Saturday, January 2, 2016

Lot in Sodom

image used under Public Domain license, image obtained from en.wikimedia.org
This is a guest post, courtesy of our friend, Kenneth Tamara.  In the previous post, we looked at replacing God with pretty much anything, making the replacement an idol.  Often, that's a behavior that's learned rather than built in.  It's interesting that a search for today's illustration almost completely turned up pictures of Lot and his family fleeing Sodom.  Yet, as Minister Tamara shows us, his problem stemmed from being comfortable staying there.  Take a look.


How did Lot, a righteous man of God end up living with and entangled with the drama of the Men of Sodom? How does it seem anointed Christian men somehow have their lives entangled in “Sodom- ish” issues?  Hopefully a study of the word can bring clarity and divine insight to this.  Let's start at the very beginning.

Genesis 12:1 – Abram receives a calling from God to “Leave country, people and father’s household”, but he decides to add Lot into his household. Lot should have been left behind, but he brought him along. Initially, it seemed harmless, but we all know how the story turned out. And that’s how it always appears. When we initially bring in extra stuff, it always appears safe and normal, until it grows roots and starts manifesting.

A famine in the land caused Abram to detour from his route and go into Egypt. Just because there is a vision from God, does not mean everything will go smoothly and without issues. And sometimes we may need to use the wisdom he has given us to make survival choices, without having to wait for Divine guidance. (v 10)

In Egypt, Abram was aware that he was in unfamiliar territory, and he relied on self, resorting to lying. Even when we get into the realm of dependency on self, and even stray into the flesh, the Vision, Calling and mandate of God is still active and prevalent on our lives. No sin, no failure, no compromise, and no error is powerful enough to negate the divine hand of God at work in our lives. And we see that with Abram.(v 17)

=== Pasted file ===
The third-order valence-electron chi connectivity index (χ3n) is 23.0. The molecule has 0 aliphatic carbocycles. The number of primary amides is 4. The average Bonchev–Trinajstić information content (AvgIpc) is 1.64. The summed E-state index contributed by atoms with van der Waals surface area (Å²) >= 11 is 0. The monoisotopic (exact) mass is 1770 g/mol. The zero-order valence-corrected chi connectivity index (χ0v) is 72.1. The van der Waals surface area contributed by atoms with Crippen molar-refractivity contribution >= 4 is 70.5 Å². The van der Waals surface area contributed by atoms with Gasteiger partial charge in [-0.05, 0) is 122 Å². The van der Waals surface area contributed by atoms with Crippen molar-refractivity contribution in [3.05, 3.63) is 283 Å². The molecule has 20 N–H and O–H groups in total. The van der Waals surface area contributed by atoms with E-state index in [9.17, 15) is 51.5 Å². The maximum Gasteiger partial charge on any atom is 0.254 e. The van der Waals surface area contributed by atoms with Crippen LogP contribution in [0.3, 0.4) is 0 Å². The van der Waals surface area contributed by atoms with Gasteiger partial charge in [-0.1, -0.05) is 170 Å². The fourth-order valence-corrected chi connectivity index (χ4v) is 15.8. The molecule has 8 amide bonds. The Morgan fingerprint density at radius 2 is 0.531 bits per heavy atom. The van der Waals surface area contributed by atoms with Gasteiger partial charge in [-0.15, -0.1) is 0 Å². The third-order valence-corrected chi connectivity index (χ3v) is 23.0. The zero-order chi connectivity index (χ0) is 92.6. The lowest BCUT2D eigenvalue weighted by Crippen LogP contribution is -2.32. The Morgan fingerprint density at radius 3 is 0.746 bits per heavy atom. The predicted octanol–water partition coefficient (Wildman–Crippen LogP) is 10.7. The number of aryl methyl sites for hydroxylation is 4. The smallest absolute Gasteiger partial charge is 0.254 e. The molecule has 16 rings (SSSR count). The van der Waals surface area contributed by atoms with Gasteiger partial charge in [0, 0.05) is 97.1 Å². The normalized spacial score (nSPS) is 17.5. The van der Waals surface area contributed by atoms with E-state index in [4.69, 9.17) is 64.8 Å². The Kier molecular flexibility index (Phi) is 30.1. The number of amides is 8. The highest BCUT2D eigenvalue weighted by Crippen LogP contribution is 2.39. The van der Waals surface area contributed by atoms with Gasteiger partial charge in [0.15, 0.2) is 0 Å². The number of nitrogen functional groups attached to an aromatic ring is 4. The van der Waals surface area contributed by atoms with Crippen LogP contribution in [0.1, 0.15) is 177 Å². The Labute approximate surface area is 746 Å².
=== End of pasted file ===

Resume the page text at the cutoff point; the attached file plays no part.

Lot had been a witness to all of these. He was also a participant in the wealth growth of Abram. Everything he had was as a result of Abram’s covering over him. So when conflict arose between his camp and Abram’s, and he was offered the choice to choose, as a cultural and traditional son to Abram, he should have given honor to his father. But the lust of his eyes saw how the Jordan was well watered like Eden. It looked fulfilling, rich, wealthy, prosperous, promising. ( chap 13 v 10)

This is the primary root of entanglement. How things look, the implied promise, the suggested fulfillment and expectation. The issues with Sodom all start from ignoring what is known, and getting enraptured by what is seen, what is implied or promised, and what is assumed or expected. What is seen and hoped for becomes more relevant than anything else. But according to V 13, there was a reality to Sodom that was not obvious to Lot. The treachery, wickedness, disobedience and rebellion to God. This reality wasn’t obvious to sight, and Lot operating by sight, missed it, thus was lured and seduced to choose Sodom.

Chapter 14 has the first inkling of life in Sodom. The King of Sodom, along with other kings was defeated, and the inhabitants where captured as prisoners. Abram heard of this, went into warfare and delivered Lot along with the captured Sodom citizens. The King of Sodom was so indebted to Abram that he offered him the spoils of war, but Abram rejected it. One would assume that Lot would feel such an indebtedness himself. Surely, if my uncle, my adoptive father, was so powerful, I would want to be under his protection…….but Lot opted to return back to the unsecure living in Sodom. Abram’s statement in v 23 suggests he was aware of Sodom’s lifestyle. He was not willing to have anything from them, but Lot didn’t feel the same need to be wary. 

Similarly, the more we align with Sodom and justify it, the more we don’t see the dangers involved. We don’t see the toxicity of Sodom’s treachery and rebellion. We become more receptive to the dangers around Sodom, and are less cautious.

One thing that deserves commendation, Abram may not have approved of Sodom, but he did not hesitate to rescue them along with Lot. We cannot operate from a place of being determined by Sodom. Hatred, dislike, however you label it shouldn’t be stirred up in us by Sodom. We should be immune to Sodom because of the righteousness of God at work in us. From that righteousness, we love, express kindness, goodness, justice, etc.

The sin of Sodom came to maturity….the outcry against her became ripe, and judgment came to visit her. We know the story. Same way the more we align with Sodom, the more we place ourselves in harm’s way of being corrupted and influenced. Sure, Lot wasn’t directly influenced, but the corruption of Sodom affected his family, his decision making, and his journey – he ended up being raped by his daughters, who obviously had a Sodom mindset.

When Lot looked at the Jordan, and it looked so rich, resembling Eden, he couldn’t have imagined moving there would lead to narrowly escaping genocide and being raped by his daughters. Likewise, looking at Sodom never results in anything but glitz and glamor, yet underneath the gloss is a treachery and rebellion that invites nothing but judgment.

Do we see only the glamor or are we ready to flee to more Godly living?  Has the glitter and comfort become our idol?

No comments:

Post a Comment